Why Students Remember?
Most students at one time or another will be asked to remember (retention) some lesson or homework activity. For some students, this can be a great challenge, not because they lack the intelligence, but because their brain is (often) not wired or in the habit of remembering information they consider boring or disinteresting. Instead, some students are literally thrown to the wolves without using proven learning strategies to alleviate the difficulty associated with remembering such information.
Moreover, certain strategies would certainly help parents from pulling their hair out every time the child is required to study for a spelling test or learn the 50 states and capitals? As much as children might rail against such assignments, such lessons will always be a part of school and in some ways only expose to parents the child’s inability or ability to remember?
With this in mind, let’s look at what researchers consider how and what students might remember best after 24 hours of classroom learning. For example, most students only remember about 5% of what they hear, which represents the lecture format. Interesting, the dominant teaching format in most high schools is the lecture format. In fact, retention is lowered if their listening lacks any emotional connection to the subject for discussion.
Next is verbal processing or what they read or 10% retention. However, retention or remembering can increase to 30% if verbal processing is connected to pictures, photo’s or watching a movie that is relevant and/or associated with what they are reading or hearing.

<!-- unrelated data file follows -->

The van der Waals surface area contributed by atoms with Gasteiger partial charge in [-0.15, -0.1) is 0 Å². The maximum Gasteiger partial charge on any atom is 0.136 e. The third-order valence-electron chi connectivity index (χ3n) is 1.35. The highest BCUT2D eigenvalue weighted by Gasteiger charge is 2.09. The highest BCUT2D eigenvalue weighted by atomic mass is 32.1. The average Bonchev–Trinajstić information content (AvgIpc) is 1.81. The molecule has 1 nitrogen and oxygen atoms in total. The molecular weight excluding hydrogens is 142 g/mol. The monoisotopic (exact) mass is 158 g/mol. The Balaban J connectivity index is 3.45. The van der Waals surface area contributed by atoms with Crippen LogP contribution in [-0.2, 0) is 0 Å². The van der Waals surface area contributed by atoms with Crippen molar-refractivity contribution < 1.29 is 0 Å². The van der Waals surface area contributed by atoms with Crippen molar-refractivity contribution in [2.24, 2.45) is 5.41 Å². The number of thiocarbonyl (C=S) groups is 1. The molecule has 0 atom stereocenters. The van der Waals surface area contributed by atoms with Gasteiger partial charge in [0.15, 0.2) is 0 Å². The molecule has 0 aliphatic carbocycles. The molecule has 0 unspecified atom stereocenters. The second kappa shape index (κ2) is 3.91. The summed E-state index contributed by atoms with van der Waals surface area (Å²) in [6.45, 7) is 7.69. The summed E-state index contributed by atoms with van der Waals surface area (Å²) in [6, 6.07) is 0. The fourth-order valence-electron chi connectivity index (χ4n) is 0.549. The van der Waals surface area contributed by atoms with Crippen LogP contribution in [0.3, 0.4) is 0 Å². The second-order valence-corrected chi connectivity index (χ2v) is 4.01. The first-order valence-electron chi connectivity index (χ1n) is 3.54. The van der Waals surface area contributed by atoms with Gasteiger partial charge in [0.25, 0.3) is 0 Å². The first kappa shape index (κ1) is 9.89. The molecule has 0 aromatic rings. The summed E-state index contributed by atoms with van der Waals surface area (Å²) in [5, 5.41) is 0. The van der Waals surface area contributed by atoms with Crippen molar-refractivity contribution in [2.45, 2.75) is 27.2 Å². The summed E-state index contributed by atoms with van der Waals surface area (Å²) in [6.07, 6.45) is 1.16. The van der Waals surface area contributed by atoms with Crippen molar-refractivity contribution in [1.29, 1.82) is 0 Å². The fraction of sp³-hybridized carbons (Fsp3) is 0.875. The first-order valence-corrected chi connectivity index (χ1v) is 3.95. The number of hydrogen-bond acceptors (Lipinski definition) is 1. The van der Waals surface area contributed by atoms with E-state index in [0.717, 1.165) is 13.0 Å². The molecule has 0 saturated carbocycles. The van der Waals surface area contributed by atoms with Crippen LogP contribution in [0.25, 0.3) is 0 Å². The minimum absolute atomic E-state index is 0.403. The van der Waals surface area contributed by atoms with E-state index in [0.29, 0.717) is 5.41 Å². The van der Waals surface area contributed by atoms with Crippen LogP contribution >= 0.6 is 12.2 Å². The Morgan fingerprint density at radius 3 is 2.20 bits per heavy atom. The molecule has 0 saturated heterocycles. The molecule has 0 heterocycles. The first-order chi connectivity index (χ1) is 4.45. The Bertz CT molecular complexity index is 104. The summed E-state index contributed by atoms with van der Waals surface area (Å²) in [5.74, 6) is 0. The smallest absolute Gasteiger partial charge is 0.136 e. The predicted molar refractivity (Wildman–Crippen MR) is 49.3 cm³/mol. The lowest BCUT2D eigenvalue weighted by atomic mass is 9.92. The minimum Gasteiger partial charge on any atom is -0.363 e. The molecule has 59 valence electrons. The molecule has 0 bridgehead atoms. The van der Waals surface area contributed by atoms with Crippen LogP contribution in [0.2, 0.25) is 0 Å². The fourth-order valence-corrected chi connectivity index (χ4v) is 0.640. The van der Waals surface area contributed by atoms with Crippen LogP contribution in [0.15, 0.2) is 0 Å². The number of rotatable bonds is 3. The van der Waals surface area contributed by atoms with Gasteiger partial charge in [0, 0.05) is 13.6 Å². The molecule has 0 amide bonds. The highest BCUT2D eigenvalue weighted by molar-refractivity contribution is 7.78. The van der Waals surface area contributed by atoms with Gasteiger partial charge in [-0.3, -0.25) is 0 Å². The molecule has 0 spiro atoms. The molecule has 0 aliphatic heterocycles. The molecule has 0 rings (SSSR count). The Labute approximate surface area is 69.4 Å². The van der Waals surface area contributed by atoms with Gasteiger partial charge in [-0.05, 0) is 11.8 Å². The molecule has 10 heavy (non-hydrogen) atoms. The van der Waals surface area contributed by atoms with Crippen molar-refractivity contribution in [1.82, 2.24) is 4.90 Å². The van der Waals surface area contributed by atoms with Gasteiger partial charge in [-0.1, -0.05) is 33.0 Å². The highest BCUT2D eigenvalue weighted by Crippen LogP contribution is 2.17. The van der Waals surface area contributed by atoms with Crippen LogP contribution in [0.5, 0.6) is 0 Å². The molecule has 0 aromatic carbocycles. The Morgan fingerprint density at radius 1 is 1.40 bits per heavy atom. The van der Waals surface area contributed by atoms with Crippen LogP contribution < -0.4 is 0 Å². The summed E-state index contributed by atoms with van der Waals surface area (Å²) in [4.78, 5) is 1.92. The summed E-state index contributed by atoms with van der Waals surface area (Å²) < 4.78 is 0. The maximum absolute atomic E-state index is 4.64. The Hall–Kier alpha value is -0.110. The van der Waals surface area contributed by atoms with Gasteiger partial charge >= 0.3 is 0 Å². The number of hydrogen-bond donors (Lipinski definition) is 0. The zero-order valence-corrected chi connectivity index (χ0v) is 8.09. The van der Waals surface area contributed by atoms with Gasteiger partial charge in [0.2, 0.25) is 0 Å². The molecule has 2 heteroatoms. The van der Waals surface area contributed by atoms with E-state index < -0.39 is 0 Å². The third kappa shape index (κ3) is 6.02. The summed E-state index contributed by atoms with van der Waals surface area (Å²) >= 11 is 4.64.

Another level of retention is when students are allowed to have group discussions about what they have learned or participating in a discussion about something they care about such as giving a talk, doing a dramatic presentation, or simulating the real experience increases the retention rate to 50%.
Practice by doing occurs when the child is asked to duplicate all the steps to a lesson increases retention to 75%.
Finally, the last level or teaching others about what they have learned, represents our highest level or a 90% retention rate. (NAT’L., 1960).
Again, these percentages should not be generalized to the entire school age population, but only to be taken within the context that some children’s retention skills will be lower than others.
Therefore, the wise parent needs not only to learn strategies that will help the child’s ability to remember, but to be aware of other factors such as the child’s multiple intelligence or learning style and always remember that learning doesn’t necessarily have to be the struggle we make it out to be.

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